medical mj
January 6, 2003 10:10 PM   Subscribe

historical use of medical marijuana for some reason im guessing certain souther baptists will disagree with the assertions of this particular article via newstoday
posted by specialk420 (35 comments total)
 
So that bit in Deuteronomy about sending your disobedient son to be stoned until he is dead...
posted by Pretty_Generic at 10:16 PM on January 6, 2003


This is true!

and man, I ordered some of the weed from one of those full page adverts - and oh my god - i'm soooo stoned right now

wish it wasnt 1am. i want chilis southwestern eggrolls
posted by shadow45 at 10:33 PM on January 6, 2003


Beware of anyone who says that "There can be little doubt that..."
posted by oissubke at 10:44 PM on January 6, 2003


And the pollsters say... Maybe we should ask the people of Weed Church, on Weed Blvd. in Weed, California.
posted by samuelad at 10:55 PM on January 6, 2003




smoke more pot too help you're speling. dude.
posted by rusty at 11:59 PM on January 6, 2003


smoke more pot too help you're speling. dude.

Dr. Earleywine… During intoxication, while people are high, essentially there are definitely some deficits in short memory. So it is very difficult to learn new skills or to memorize material during intoxication. Generally though, long term users, even daily users don't show meaningful deficits in memory when they are not intoxicated. So we might find studies that show list learning tasks where people have to learn long lists of words. And cannabis users might do slightly worse than non-users if they are daily users for two years or more. But often the difference is say, half a word on average or one word on a long list.
posted by y2karl at 12:54 AM on January 7, 2003


First of all, beware of the frickin' Guardian.

Second, it's singularly bewildering that the Guardian and its typical (leftoid) readers will never acknowledge that Jesus even existed, except as an opportunity to call him a pothead .....oh right a "cannabis user". How fascinating.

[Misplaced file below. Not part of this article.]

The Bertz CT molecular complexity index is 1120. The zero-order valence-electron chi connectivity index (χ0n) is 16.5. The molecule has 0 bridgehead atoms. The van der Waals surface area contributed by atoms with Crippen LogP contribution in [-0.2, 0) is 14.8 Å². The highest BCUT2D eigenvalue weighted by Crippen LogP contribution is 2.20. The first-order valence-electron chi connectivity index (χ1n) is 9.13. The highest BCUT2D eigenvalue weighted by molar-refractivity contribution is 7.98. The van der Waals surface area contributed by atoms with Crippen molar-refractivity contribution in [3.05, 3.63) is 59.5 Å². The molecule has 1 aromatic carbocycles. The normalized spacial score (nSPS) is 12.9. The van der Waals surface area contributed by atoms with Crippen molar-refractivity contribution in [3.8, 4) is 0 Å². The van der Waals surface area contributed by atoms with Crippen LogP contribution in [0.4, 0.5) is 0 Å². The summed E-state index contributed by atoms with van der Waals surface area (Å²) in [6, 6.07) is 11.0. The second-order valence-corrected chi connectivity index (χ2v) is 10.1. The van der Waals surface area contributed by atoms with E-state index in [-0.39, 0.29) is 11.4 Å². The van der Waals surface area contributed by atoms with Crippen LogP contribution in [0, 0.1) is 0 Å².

For Pete's sake:

Jesus was almost certainly a cannabis user and an early proponent of the medicinal properties of the drug, according to a study of scriptural texts published this month.

Who comes up with this steaming excrement? High Times? The Weekly World News?

And cannabis users might do slightly worse than non-users if they are daily users for two years or more.

So, smoke up, buttercup. And here's a shocking revelation: windbag leftists for legitimization of an illegal drug that induces lethargy, idiocy and the munchies. Keep up the good work.
posted by hama7 at 3:15 AM on January 7, 2003


Third, discussed at length here.
posted by hama7 at 3:20 AM on January 7, 2003


How to win an argument:
Step 1
Label your opponents.
"the Guardian and its typical (leftoid) readers"

Step 2
Ridicule them.
"windbag leftists for legitimization"

It's so much easier than rational debate or supplying factual information.
posted by spazzm at 4:24 AM on January 7, 2003


This is an interesting article in that it has connections to two very similar groups that are rarely lumped together. Proselytizing potheads are just as annoying as proselytizing Christians. Obsession is obsession and it's never healthy.

An amalgam of the two would be some sort of über-irritant that might have military applications.
posted by Mayor Curley at 4:30 AM on January 7, 2003


Or prozelytizing opponents of cannabis.
posted by spazzm at 4:38 AM on January 7, 2003


Mayor Curley, meet the Christians for Cannabis.
posted by madamjujujive at 4:43 AM on January 7, 2003


Caustic as ever, hama7 does have a point: the original article is in the current issue of High Times, and one might wonder whether they have a wee bit of bias. The author Chris Bennett has written on kaneh bosm before, and it seems to be a talking point of a crew known as Christians for Cannabis. I'm neither enough of an etymologist nor a exegesist (sp? languagehat?) to say whether the attribution to early Hebrew or the Biblical Hebrew are correct. A timeline from another set of hemp advocates seems to indicate that it was only spreading in northern Europe, via the Scythians, just in time to perhaps have reached the Middle East. Well, there was trade. But this would tend to undercut the idea that there's an old Hebrew word for a Kazakh hemp plant.